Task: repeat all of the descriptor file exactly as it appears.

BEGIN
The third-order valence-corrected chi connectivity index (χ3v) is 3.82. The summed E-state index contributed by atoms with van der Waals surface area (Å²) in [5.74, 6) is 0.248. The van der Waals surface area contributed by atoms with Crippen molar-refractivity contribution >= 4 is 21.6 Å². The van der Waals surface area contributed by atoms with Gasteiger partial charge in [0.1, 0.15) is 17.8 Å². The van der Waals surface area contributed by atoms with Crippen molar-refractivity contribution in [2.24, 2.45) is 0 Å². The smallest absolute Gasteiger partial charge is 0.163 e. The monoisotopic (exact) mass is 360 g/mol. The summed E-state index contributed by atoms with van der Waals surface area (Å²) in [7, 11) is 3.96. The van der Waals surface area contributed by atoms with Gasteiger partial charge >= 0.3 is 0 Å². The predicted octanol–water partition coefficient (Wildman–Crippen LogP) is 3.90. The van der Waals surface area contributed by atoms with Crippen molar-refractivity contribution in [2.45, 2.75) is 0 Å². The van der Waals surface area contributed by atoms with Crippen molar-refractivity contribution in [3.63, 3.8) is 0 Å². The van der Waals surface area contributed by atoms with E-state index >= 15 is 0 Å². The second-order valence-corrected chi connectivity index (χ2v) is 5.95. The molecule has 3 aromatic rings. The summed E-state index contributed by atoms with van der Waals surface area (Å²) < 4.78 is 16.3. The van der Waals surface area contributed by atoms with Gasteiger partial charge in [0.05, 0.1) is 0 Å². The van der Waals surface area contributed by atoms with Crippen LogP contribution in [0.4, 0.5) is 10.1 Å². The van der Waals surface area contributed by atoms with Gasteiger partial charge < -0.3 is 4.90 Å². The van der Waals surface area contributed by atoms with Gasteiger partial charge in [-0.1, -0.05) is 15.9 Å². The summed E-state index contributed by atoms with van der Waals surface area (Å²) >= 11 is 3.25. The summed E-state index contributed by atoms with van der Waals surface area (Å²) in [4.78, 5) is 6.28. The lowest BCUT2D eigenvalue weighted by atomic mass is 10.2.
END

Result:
The third-order valence-corrected chi connectivity index (χ3v) is 3.82. The summed E-state index contributed by atoms with van der Waals surface area (Å²) in [5.74, 6) is 0.248. The van der Waals surface area contributed by atoms with Crippen molar-refractivity contribution >= 4 is 21.6 Å². The van der Waals surface area contributed by atoms with Gasteiger partial charge in [0.1, 0.15) is 17.8 Å². The van der Waals surface area contributed by atoms with Crippen molar-refractivity contribution in [2.24, 2.45) is 0 Å². The smallest absolute Gasteiger partial charge is 0.163 e. The monoisotopic (exact) mass is 360 g/mol. The summed E-state index contributed by atoms with van der Waals surface area (Å²) in [7, 11) is 3.96. The van der Waals surface area contributed by atoms with Gasteiger partial charge >= 0.3 is 0 Å². The predicted octanol–water partition coefficient (Wildman–Crippen LogP) is 3.90. The van der Waals surface area contributed by atoms with Crippen molar-refractivity contribution in [2.45, 2.75) is 0 Å². The van der Waals surface area contributed by atoms with Crippen molar-refractivity contribution in [3.63, 3.8) is 0 Å². The van der Waals surface area contributed by atoms with E-state index >= 15 is 0 Å². The second-order valence-corrected chi connectivity index (χ2v) is 5.95. The molecule has 3 aromatic rings. The summed E-state index contributed by atoms with van der Waals surface area (Å²) < 4.78 is 16.3. The van der Waals surface area contributed by atoms with Gasteiger partial charge in [0.05, 0.1) is 0 Å². The van der Waals surface area contributed by atoms with Crippen LogP contribution in [0.4, 0.5) is 10.1 Å². The van der Waals surface area contributed by atoms with Gasteiger partial charge < -0.3 is 4.90 Å². The van der Waals surface area contributed by atoms with Gasteiger partial charge in [-0.1, -0.05) is 15.9 Å². The summed E-state index contributed by atoms with van der Waals surface area (Å²) >= 11 is 3.25. The summed E-state index contributed by atoms with van der Waals surface area (Å²) in [4.78, 5) is 6.28. The lowest BCUT2D eigenvalue weighted by atomic mass is 10.2.